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Schmukler, A.G. (1990). American Imago. XLV, 1988: Uncivil Wars: The Reproduction of Mother-Daughter Conflict and Rosellen Brown's Autobiography of My Mother. Merla Wolk. Pp. 163-185.. Psychoanal Q., 59:516-517.
Psychoanalytic Electronic Publishing: American Imago. XLV, 1988: Uncivil Wars: The Reproduction of Mother-Daughter Conflict and Rosellen Brown's Autobiography of My Mother. Merla Wolk. Pp. 163-185.

(1990). Psychoanalytic Quarterly, 59:516-517

American Imago. XLV, 1988: Uncivil Wars: The Reproduction of Mother-Daughter Conflict and Rosellen Brown's Autobiography of My Mother. Merla Wolk. Pp. 163-185.

Anita G. Schmukler

Mother-daughter relations and the intergenerational effects of inadequate mothering are examined in the fictional work of Rosellen Brown. Wolk traces preoedipal imagery in Brown's work, and cites the writing of Chodorow, who studied the centrality of the mother-daughter relation in the establishment of a girl's sense of self. Wolk examines the ambivalence of both mother and daughter over effective competition between the two—for the daughter, victory in this respect may be perceived as potentially self-destructive, and for the mother, this form of success may presage "intimations of her own death." Implicit in this essay is the profound significance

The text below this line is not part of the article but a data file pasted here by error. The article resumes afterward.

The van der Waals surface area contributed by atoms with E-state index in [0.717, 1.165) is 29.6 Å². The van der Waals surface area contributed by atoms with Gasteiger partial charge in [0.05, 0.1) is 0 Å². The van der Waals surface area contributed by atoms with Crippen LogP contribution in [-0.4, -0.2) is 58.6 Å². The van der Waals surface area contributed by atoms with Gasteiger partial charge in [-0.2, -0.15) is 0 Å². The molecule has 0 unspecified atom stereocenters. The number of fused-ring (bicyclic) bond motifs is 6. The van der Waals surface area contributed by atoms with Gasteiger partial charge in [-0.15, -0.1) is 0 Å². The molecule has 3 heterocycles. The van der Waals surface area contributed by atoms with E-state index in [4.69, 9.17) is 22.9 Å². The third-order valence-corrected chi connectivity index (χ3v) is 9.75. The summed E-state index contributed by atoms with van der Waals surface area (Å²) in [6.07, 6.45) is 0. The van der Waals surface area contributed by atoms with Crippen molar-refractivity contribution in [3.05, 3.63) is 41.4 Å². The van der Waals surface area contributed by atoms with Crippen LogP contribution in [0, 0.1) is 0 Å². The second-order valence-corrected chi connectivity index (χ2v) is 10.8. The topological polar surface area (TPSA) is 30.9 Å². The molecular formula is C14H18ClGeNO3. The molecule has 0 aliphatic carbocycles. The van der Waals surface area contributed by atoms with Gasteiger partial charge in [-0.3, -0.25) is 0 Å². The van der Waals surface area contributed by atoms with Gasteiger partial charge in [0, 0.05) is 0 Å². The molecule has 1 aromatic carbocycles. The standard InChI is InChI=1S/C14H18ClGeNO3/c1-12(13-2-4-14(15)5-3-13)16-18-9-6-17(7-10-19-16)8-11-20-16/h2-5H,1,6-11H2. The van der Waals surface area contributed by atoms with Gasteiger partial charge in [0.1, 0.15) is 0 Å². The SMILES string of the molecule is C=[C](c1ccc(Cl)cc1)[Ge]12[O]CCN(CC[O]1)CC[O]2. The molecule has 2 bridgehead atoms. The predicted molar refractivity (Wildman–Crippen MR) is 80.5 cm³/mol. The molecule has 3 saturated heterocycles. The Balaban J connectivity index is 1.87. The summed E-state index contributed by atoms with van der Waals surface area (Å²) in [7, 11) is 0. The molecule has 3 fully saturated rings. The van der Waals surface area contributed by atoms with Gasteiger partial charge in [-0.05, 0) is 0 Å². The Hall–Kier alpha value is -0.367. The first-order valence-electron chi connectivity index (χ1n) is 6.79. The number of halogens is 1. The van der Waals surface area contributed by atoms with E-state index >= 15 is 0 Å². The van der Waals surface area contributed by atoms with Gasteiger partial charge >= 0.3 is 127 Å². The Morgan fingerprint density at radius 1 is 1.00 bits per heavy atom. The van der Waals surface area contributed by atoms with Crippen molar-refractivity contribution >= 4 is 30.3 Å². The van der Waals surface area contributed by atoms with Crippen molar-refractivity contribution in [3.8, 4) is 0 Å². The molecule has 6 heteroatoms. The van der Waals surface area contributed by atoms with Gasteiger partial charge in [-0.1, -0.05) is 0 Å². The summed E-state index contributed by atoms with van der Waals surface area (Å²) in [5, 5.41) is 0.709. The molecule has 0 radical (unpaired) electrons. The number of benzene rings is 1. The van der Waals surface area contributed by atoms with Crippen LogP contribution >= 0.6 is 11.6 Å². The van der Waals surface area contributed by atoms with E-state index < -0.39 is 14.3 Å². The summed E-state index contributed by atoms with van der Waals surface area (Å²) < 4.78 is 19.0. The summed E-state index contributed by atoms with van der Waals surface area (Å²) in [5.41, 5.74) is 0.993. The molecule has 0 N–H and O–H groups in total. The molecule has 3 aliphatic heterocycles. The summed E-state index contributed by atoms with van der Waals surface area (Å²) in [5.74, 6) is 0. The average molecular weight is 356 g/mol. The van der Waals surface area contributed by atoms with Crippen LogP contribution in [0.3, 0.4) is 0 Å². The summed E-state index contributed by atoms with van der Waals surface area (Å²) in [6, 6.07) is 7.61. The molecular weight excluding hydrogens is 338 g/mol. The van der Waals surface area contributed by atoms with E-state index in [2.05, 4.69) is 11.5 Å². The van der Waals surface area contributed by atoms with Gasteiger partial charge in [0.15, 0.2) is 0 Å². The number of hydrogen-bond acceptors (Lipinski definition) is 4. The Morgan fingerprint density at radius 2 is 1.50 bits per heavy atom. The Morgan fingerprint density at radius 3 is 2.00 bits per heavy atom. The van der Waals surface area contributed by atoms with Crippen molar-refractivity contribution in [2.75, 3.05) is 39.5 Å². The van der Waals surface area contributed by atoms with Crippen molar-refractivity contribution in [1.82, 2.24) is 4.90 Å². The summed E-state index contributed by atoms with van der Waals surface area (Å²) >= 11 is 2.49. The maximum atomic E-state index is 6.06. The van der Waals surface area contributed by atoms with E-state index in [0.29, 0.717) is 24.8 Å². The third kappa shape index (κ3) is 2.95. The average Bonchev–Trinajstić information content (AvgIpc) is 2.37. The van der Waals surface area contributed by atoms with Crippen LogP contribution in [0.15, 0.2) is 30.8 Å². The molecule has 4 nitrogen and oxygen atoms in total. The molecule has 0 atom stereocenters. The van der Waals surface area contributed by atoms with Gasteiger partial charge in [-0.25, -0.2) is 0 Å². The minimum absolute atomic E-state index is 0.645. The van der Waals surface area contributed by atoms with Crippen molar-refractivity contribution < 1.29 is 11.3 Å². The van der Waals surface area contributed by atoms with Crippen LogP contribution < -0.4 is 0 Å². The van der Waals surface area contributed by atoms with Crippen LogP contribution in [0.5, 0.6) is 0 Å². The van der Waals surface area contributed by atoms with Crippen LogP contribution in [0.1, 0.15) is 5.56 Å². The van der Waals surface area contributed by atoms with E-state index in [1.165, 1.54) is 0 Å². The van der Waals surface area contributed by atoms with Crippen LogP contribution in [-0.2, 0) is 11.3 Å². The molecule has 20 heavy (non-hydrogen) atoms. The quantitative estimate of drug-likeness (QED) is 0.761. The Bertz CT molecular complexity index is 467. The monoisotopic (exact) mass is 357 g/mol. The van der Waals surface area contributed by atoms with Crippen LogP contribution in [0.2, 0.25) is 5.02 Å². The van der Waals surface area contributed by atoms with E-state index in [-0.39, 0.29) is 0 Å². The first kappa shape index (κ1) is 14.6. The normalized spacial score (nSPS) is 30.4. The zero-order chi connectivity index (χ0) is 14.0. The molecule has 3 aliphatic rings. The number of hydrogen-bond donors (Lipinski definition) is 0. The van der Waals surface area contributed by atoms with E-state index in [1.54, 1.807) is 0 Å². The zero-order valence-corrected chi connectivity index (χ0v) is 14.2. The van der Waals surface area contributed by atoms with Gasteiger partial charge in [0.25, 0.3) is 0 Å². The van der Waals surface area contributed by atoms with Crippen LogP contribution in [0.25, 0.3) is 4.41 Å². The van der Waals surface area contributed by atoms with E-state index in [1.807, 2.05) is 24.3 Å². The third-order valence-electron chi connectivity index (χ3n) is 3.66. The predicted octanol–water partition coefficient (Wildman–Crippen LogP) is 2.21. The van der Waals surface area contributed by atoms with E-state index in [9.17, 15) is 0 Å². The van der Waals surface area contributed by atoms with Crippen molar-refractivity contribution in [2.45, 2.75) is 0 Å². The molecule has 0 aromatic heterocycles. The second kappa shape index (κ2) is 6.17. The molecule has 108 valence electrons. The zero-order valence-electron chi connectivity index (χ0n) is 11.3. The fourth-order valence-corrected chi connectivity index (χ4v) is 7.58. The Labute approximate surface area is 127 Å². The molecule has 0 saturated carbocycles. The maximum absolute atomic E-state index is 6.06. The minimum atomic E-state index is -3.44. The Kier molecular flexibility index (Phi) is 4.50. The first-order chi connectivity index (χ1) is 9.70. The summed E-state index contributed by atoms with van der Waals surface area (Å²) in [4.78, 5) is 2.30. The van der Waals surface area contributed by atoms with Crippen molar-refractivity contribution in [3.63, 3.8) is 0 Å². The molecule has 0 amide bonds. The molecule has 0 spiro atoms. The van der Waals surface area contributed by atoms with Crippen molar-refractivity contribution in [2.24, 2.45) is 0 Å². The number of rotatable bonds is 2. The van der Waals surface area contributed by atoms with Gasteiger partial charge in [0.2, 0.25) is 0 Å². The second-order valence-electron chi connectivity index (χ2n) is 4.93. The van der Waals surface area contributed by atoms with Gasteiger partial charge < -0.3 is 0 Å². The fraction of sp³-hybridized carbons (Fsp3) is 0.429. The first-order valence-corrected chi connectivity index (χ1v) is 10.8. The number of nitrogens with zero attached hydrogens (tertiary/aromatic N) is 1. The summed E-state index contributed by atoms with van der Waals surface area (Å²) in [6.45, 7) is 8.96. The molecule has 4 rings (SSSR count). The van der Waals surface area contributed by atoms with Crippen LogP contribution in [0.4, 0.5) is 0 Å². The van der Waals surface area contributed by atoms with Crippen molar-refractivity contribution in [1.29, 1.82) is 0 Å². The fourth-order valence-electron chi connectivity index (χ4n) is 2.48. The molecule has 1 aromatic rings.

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of the unconscious identification of boy and girl with both mother and father. It is the conflict over repressed aspects of the primary figure of identification, especially when this involves separation difficulties and fury over deficits in early mothering, that becomes a profound influence in interpersonal relations. Wolk refers to the wider political and societal implications of this novel, clearly expressed in the article's title, "Uncivil Wars." Creative individuals, of course, find relief from conflict in sublimatory activities; symbolic artistic expression shapes their compromise formations.

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Article Citation

Schmukler, A.G. (1990). American Imago. XLV, 1988. Psychoanal. Q., 59:516-517

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